In the week ended October 27, 2017, the US commercial crude oil stockpiles fell 2.4 MMbbls (million barrels), according to EIA (U.S. Energy Information Administration) data on November 1, 2017. But on the same day, US crude oil prices fell 0.1%.
US crude oil inventories that are above their five-year average could be a bearish factor for oil (DBO) (USL) prices. However, if the difference between US crude oil inventories and their five-year average, or the inventories spread, contracts, it could help oil prices rise.
In the week ended October 27, 2017, the inventories spread fell 1.9 percentage points. In the same week, US crude oil inventories were 14.7% above their five-year average. Since the EIA’s announcement of the inventory data on November 1, 2017, US crude oil prices have risen 5.3%.
As you can see in the above chart, the inventories spread has been on a downward trajectory after the week ended September 22, 2017. Since September 22, 2017, oil prices have risen 12.9%. So if this trend continues, oil (UCO) (BNO) (OIIL) prices could see higher levels.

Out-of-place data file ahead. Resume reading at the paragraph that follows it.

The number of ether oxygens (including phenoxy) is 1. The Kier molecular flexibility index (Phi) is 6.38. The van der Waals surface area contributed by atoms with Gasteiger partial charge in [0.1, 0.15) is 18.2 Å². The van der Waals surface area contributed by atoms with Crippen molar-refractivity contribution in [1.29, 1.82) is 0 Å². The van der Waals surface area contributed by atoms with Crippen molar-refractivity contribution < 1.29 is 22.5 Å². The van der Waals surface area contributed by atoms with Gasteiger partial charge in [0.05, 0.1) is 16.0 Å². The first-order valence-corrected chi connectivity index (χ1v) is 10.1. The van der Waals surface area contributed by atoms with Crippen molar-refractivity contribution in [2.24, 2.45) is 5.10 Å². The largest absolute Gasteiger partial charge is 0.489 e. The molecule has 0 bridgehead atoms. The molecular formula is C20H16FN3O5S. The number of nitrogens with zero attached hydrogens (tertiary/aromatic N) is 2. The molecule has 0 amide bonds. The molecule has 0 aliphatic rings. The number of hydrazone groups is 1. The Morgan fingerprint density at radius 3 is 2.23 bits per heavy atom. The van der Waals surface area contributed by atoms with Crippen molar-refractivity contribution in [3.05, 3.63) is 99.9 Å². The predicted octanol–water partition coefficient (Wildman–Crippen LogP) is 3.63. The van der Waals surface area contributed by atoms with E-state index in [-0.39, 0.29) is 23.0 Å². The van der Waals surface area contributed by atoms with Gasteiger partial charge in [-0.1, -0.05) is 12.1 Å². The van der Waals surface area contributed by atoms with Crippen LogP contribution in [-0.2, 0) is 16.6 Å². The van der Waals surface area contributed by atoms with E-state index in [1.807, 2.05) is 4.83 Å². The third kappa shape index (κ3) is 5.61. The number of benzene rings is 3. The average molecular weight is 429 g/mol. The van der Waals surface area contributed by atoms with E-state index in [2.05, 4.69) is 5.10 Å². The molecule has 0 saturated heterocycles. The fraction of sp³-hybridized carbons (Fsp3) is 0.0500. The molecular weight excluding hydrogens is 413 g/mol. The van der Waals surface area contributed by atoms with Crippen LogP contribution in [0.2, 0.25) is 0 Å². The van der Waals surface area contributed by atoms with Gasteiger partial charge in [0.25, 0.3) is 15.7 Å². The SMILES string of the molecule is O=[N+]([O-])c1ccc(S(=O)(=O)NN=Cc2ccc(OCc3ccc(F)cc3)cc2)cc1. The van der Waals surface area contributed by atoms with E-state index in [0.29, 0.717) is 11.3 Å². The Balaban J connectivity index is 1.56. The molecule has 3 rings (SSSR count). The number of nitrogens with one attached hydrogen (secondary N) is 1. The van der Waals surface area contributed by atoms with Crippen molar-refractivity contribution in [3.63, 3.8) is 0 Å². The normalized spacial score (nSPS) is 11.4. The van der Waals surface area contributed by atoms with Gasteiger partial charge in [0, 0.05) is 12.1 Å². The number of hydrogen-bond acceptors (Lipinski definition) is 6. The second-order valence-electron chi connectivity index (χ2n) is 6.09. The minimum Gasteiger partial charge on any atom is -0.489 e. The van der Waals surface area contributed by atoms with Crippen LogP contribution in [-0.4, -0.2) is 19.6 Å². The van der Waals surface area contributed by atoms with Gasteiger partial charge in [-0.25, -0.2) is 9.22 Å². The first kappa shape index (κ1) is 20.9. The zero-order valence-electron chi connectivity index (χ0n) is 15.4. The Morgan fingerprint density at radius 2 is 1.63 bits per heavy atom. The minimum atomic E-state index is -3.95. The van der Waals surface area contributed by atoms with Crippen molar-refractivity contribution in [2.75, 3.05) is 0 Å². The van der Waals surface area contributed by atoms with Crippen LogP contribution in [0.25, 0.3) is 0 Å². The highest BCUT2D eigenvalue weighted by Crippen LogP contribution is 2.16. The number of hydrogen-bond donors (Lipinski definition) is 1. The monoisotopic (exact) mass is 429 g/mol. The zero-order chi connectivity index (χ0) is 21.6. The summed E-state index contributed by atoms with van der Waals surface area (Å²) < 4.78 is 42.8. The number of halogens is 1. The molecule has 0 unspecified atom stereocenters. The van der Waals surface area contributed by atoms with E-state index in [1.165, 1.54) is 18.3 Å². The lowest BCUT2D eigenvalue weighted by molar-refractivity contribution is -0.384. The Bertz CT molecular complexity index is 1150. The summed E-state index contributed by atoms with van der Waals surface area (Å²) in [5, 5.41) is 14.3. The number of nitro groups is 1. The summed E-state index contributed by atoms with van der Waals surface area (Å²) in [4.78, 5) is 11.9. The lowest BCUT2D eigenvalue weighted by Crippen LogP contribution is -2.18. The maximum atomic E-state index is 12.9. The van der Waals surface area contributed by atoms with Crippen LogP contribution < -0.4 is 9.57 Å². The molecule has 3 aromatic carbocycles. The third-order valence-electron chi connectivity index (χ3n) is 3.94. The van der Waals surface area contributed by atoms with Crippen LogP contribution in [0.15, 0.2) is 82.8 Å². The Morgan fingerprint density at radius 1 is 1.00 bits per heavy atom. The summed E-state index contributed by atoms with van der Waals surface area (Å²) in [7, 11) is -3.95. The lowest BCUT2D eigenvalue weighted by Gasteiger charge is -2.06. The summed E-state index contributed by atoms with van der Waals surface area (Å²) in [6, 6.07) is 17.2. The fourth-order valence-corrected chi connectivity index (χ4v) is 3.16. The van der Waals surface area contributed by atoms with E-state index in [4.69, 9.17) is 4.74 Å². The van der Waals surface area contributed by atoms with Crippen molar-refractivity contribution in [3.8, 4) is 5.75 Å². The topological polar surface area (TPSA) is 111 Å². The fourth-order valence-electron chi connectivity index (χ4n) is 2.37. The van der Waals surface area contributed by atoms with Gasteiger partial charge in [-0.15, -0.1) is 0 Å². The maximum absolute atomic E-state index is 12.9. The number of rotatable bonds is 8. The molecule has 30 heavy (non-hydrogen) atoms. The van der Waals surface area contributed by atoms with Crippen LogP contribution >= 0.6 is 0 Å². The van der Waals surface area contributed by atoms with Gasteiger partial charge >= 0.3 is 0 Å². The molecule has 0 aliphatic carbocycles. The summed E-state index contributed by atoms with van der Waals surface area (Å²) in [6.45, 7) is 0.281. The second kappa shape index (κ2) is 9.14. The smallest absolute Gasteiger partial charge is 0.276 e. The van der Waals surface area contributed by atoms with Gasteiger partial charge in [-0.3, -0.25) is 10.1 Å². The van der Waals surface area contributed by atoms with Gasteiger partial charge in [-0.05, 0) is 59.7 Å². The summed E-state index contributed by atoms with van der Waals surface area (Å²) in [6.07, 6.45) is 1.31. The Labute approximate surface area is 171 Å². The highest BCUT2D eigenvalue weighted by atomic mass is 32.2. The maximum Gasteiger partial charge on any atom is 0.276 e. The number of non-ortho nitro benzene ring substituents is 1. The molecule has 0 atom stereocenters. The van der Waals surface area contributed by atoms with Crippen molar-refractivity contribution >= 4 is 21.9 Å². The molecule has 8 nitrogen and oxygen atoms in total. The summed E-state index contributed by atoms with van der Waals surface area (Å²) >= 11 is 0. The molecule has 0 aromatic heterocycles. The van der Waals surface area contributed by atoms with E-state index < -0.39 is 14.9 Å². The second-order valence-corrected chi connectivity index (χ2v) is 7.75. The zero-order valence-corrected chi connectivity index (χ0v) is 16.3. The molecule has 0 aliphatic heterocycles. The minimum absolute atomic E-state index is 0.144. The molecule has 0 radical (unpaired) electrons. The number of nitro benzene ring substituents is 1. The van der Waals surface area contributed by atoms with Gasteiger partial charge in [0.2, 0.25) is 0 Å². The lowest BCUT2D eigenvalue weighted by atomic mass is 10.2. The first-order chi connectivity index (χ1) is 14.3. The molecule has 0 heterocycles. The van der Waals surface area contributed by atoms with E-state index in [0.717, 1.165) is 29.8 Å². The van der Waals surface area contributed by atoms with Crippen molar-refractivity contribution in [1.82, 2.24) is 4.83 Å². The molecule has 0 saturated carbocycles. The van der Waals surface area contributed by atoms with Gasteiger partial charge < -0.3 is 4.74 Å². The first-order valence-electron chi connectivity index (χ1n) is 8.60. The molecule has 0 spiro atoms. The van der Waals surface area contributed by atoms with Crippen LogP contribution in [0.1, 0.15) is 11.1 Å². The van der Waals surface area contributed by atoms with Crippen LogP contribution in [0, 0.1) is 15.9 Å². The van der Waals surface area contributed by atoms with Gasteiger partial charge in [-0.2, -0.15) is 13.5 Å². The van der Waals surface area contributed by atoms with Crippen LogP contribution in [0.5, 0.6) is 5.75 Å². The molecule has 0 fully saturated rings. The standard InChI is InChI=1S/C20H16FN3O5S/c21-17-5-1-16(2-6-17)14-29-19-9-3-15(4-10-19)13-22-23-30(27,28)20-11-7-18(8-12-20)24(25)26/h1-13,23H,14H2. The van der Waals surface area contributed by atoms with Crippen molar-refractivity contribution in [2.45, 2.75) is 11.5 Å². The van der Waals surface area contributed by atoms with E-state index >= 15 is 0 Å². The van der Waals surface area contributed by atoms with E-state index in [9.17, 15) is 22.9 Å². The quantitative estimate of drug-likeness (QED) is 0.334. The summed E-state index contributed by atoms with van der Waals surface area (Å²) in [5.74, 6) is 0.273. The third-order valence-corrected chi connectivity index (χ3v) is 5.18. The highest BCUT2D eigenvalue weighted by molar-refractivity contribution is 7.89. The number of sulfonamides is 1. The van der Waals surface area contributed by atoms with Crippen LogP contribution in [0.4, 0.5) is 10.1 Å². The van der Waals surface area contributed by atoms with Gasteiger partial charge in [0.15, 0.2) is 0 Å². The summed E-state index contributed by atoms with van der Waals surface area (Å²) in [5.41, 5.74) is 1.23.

Based on market estimates, US commercial crude oil stockpiles could fall 2.5 MMbbls in the week ended November 3, 2017. The API (American Petroleum Institute) reported a fall of ~1.6 MMbbls in oil inventories. But only a fall of more than ~4.7 MMbbls could help the inventories spread contract further. If the inventories spread expands again, it could be negative for oil prices. The EIA will release its oil inventory report on November 8, 2017.
On November 7, 2017, the difference between Brent crude oil (BNO) active futures and US crude oil (USO) active futures, or the Brent-WTI (West Texas Intermediate) spread, was $6.50.
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As of 4:40 AM Eastern Time today, US crude oil active futures were at $51.83, ~4% below their closing level in the previous week. If US crude oil prices stay at those levels today, they'll mark their third week of decline in five weeks.
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